The addition of longtime Washington, D.C., lawyer Emmet Flood to President Trump’s legal team on Wednesday marks a major win for another top legal adviser to the president who has, for months, been operating in the Trumpland version of Siberia.
White House Counsel Don McGahn was chiefly responsible for orchestrating Flood’s hiring and was thrilled when it was formally completed, according to four sources inside and outside the West Wing. That’s in large part because Flood provides McGahn with two things he’s long coveted: an ally on the legal team handling the Russia probe and a potential successor for his own post, which Flood, as part of this arrangement, will be granted in due time.
There is no set date for McGahn’s exit from the White House. But for months now, his position in the administration has been shaky as his relationship with Trump has deteriorated.
Though McGahn is in the room for meetings involving high-profile legal matters (EPA Director Scott Pruitt’s ethics foibles, the Iran nuclear deal, and so on) the two hardly talk directly to each other anymore. One White House official conceded that they are “barely on speaking terms” unless they absolutely have to be.
Part of tension is intrinsic. The president and McGahn have vastly different personalities and interests. A longtime GOP lawyer who once chaired the Federal Election Commission, McGahn has never sought to be, as one source close to him characterized, a “shoot-the-shit” kind of adviser the way so many other West Wing officials have become in order to stay in Trump’s good graces.
Though he worked as the lawyer on Trump’s 2016 campaign, “he doesn’t speak ‘Trump,’” another outside adviser close to Trump and McGahn said. “Never has.”
Another factor in the chasm between the two men has been special counsel Robert Mueller’s investigation into Russia’s interference in the 2016 election. McGahn has bristled at the accommodating approach that Ty Cobb—the lawyer Flood is replacing—often championed.
But McGahn also ruffled feathers with the president over his more combative posture. The relationship between the two plummeted shortly after The New York Times published a story in January on how the president backed off of demanding Mueller’s firing after McGahn threatened to resign over such a move.
According to three administration officials, the president subsequently vented about the Times story to McGahn’s face in a tense Oval Office meeting that included White House Chief of Staff John Kelly. During the meeting, which was first reported by the Times, McGahn and Trump argued about whether the president had actually, technically ordered the sacking of Mueller. McGahn had already rebuffed Trump’s earlier attempt to get him to issue a public statement denying the veracity of the January article published by the Times. And during the meeting in the Oval Office, he reaffirmed that he would not issue a statement knocking down the story.
McGahn “would not lie about it and put his name to it in public,” as one senior Trump aide put it.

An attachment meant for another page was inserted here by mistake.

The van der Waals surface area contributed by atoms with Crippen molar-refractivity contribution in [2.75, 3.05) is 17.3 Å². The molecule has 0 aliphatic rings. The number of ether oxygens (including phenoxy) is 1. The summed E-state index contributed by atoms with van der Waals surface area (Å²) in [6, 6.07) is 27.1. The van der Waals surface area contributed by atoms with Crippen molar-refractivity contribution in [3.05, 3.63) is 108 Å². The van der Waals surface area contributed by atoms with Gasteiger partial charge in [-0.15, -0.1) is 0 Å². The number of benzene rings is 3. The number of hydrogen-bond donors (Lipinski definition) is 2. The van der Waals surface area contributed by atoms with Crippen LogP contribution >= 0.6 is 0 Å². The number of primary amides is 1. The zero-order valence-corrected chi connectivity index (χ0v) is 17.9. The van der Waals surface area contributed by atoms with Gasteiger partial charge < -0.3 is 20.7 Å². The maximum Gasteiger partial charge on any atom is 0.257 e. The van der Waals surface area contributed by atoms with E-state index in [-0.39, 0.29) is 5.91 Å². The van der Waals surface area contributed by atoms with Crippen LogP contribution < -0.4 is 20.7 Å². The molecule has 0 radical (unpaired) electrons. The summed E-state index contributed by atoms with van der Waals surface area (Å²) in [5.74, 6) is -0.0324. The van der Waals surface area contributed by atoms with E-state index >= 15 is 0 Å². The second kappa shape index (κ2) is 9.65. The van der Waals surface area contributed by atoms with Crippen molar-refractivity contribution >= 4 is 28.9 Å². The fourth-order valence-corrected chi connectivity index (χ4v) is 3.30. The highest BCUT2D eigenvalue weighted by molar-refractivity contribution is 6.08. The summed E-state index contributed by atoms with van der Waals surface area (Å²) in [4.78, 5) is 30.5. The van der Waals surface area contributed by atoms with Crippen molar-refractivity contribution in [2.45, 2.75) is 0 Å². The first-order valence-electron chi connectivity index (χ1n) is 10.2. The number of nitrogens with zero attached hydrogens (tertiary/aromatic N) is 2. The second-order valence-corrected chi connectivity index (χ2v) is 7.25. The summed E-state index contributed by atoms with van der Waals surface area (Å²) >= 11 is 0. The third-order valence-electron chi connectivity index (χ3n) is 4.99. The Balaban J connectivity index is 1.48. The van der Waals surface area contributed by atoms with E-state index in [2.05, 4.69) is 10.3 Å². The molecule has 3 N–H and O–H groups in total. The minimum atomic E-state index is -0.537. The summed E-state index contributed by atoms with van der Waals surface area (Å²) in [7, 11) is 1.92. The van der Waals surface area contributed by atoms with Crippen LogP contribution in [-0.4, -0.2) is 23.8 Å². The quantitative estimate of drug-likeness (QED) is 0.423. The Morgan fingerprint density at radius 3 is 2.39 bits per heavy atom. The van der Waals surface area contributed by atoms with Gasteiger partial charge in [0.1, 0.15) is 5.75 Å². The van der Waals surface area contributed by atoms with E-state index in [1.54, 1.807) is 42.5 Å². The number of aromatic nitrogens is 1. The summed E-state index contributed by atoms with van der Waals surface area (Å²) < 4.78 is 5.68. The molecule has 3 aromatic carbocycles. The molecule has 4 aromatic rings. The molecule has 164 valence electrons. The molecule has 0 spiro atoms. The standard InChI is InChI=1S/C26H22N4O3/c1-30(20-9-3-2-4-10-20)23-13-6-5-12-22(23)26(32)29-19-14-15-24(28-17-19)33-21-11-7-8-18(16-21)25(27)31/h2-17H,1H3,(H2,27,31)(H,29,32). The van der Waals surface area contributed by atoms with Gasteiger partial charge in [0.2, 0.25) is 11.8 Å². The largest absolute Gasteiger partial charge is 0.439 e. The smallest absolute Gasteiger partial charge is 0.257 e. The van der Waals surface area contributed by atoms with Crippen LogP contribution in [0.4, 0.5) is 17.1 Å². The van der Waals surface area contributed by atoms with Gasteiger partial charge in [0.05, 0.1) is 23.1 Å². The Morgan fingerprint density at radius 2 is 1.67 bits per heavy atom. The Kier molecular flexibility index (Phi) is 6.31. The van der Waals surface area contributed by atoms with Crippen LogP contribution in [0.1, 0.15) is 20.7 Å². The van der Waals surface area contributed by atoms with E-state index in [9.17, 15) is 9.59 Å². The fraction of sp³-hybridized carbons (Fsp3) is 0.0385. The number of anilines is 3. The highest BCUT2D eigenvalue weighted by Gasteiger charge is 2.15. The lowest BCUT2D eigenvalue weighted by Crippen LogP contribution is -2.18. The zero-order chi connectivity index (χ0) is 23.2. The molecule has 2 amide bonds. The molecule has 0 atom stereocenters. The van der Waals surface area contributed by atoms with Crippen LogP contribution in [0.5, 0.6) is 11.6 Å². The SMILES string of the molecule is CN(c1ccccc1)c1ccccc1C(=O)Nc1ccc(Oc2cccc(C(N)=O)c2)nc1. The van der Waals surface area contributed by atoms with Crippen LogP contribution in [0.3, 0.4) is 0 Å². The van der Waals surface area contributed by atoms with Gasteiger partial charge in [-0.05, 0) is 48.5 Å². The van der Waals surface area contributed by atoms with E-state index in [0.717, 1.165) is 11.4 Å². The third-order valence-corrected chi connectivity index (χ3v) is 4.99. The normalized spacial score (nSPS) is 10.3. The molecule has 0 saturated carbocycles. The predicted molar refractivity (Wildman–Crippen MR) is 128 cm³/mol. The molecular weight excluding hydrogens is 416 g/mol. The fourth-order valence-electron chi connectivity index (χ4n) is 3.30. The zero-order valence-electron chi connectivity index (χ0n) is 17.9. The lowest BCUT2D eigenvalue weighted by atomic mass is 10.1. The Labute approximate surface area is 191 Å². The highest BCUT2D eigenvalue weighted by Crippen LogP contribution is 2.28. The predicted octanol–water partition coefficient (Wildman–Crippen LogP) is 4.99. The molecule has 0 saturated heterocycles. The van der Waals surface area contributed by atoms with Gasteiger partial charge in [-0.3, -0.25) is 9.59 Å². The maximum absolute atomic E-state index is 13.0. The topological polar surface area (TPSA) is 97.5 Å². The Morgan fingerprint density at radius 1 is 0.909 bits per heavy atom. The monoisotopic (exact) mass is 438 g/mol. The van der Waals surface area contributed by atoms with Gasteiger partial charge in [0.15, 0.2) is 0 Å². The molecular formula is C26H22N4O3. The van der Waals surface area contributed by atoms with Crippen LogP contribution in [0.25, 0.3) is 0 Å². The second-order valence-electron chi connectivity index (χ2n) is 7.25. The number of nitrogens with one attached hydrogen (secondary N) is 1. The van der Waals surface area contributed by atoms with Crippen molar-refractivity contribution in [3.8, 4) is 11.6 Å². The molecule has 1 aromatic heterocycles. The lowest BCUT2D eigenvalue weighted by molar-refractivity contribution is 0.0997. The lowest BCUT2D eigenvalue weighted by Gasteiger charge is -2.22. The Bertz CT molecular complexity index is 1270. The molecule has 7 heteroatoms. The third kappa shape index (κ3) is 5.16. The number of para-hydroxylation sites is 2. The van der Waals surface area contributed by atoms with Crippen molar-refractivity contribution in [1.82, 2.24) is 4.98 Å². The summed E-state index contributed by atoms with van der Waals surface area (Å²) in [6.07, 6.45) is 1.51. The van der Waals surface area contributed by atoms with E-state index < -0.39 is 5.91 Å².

According to multiple sources familiar with this episode and the aftermath, what little was left of the personal relationship between Trump and McGahn cratered at that point. Incensed by the White House counsel’s decision, the president would later wonder aloud to close associates if McGahn himself had leaked the initial Times report and if McGahn could be trusted in general.
Presidents have had difficult relationships with their White House counsels in the past. But rarely, if ever, have tensions arisen to the extent that the two parties are operating at a distance.
“Deploying the silent treatment against your White House counsel, particularly when you’re dealing with a host of legal issues and tensions with the Justice Department, is not a well-thought-out strategy,” Ben LaBolt, a former Obama spokesman who dealt with judicial matters for his press team, told The Daily Beast.
But the Trump administration is sui generis in its operational structure. While the Trump-McGahn relationship may be unconventional, it also is a reflection of the broader disorder that has marked much of the White House’s legal structure—a disorder that Flood now must try to get control over.
It is a difficult task, one that has befuddled McGahn himself. But whereas others have left, the White House counsel has persisted in his post. He has done so partially because he is somewhat walled off from the Russia probe (being a witness to a potential act of obstruction) and partially because he has focused his efforts on other consequential matters.
More than anyone else inside the administration, McGahn is chiefly responsible for the robust effort to stack the judiciary with young, conservative judges.
“President Trump campaigned on the promise to appoint judges in the mold of Justice Scalia and Justice Thomas, and Don McGahn has been instrumental in carrying out that promise,” said Carrie Severino, chief counsel and policy director of the Judicial Crisis Network. “The fact that President Trump has appointed a record number of extraordinarily qualified judges so early in his presidency, on top of appointing Justice Gorsuch, is a testament to the work done day-in and day-out by Don McGahn and his team.”
McGahn’s efforts to overhaul the courts have been so aggressive that, at times, it has rankled Republicans on the Hill who occasionally have been openly critical of the quality of nominees he has sent to the Senate. But he is largely considered a driving force behind the most consequential element of the Trump presidency—a fact that makes the discomforts with the president bearable.
As Hans von Spakovsky, a senior legal fellow at the conservative Heritage Foundation, simply noted, “Don McGahn has been key.”